"Joe Sr. had a beautiful wife. Some said they didn't see how a man so driven could have a wife so beautiful. And three children. The eldest became a defensive back who had coffee with the Kansas City Chiefs and went on to be a college coach himself. He took the discipline of his father well. The next child was a daughter, beautiful like her mother. She didn't take discipline quite as well. She jumped out of a sixth floor window in a women's dormitory at Tennessee State. Killed herself. They said it was because the old man wouldn't let her receive company. That ain't fair to Joe Sr. But it's still what they said.
"So that left Joey. Sometimes he would lay around and talk about how he missed his sister, about how hard it was to please the old man. Joey was like a god to me. I was two years behind him. Just a DB out of New York. I used to think the old man was too hard on Joey, too. Come to realize later Joe Sr. knew all along what his children were up against just living day to day.
|Jesse James pays respect to his former Tennessee State University teammate at funeral services in Nashville.|
"Beating FAMU was small potatoes compared to what Joe Sr. had in mind for Joey. His son would be the finest football quarterback alive. Not the finest black quarterback. The finest quarterback. Other fathers have been so inclined toward their sons, sometimes with good results, like Jack and John Elway, sometimes with disasters, like Marv and Todd Marinovich. But Joe Sr. had the ultimate challenge. His son was black.
"By the time Joey was the quarterback at TSU, it was the early '70s. I was around, Dub. Sam Cunningham had marched through 'Bama; they said Bear Bryant said Sam Bam did more for integration that afternoon than Martin Luther King did in a lifetime, but that wasn't so, and Bear Bryant probably never said it. But that's what they said he said. So the handwriting was on the wall by then. In only a few years, the football teams in the SEC were laced with young black athletes.
"By the time Joey came along, FAMU football was taking on water, losing recruits. Old Jake would not go gently. Joey threw two touchdown passes in the rain at Tallahassee in the first quarter when we went down there my sophomore year. Then he got knocked out, hit so hard I got sick to my stomach, and we wondered if the FAMU dudes had iron rods taped in their pads. Joey came back in the third quarter. Threw another TD. Got knocked woozy again. Had to carry him to the bench. We fell behind. The FAMU crowd chanted, "Not in Tallahassee! Not in Tallahassee!" Joey, he looked at me -- just a sophomore DB, didn't know what the hell is going on -- spit out some blood, checked a tooth, and smiled. 'This makes you great, boy,' he said. Then he went back in there and threw two more TDs -- five for the game -- and we won.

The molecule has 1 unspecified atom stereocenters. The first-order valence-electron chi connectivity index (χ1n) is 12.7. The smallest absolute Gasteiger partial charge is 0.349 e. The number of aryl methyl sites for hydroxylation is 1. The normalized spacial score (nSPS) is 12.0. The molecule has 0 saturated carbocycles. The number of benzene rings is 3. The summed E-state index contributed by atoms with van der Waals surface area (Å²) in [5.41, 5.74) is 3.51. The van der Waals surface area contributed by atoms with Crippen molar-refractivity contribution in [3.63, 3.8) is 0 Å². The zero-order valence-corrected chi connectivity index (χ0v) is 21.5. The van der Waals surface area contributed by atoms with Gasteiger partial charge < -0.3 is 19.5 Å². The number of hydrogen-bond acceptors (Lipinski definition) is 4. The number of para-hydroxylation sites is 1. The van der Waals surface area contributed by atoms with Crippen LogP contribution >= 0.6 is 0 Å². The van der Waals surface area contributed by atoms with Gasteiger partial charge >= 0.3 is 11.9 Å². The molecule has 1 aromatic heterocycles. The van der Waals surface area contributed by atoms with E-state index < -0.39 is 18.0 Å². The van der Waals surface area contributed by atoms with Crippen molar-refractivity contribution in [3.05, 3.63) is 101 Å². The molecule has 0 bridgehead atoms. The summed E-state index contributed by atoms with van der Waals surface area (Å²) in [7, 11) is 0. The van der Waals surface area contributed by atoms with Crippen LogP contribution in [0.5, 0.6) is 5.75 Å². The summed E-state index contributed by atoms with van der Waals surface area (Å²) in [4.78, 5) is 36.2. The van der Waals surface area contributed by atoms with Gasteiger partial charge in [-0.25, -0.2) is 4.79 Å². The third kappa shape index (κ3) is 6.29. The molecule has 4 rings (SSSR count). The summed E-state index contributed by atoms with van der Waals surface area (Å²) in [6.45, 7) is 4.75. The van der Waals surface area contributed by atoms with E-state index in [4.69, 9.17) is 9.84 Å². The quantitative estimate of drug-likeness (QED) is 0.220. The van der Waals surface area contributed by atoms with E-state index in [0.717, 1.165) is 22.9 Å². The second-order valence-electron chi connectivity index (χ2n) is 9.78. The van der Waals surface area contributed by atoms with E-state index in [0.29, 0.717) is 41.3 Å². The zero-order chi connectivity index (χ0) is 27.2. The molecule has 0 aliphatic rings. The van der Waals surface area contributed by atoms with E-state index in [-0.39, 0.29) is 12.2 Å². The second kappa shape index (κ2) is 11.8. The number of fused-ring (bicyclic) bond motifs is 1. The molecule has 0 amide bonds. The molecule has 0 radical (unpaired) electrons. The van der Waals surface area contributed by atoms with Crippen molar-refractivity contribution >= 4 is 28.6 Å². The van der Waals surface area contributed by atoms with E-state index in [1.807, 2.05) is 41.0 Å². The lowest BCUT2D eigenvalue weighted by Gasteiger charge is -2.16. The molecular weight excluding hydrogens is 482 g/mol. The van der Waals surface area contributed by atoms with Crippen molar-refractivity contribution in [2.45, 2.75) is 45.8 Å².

"Joe could 'read the clock' back then, the alignment of the defensive secondary. You know how most righthanded QBs prefer to read counter-clockwise, right-left. Joey could read it either way. In his sleep. Why? Because after a game, Joe Sr. wouldn't compliment the TD throws -- Joey threw a sweet ball -- but tell him he misread coverage on a third quarter play, how that was unacceptable. Woozy or not.
"Sometimes Joe Sr. would say to us, 'A thoroughbred responds to the whip. A mule bucks and sucks.'
"Some say Joey first stuck a needle in his arm to deal with the pain of losing his sister, to thumb his nose at Joe Sr., rebel against this expectation his father had of him being able to roll the clock forward 25 years in pro football all by himself. Some do not say that. Some say Joey first stuck that needle in his arm just because he was young and stepping wrong, and because he was one of the wildest, orneriest sumbitches you ever met. Like he was some son of a preacher man, only worse.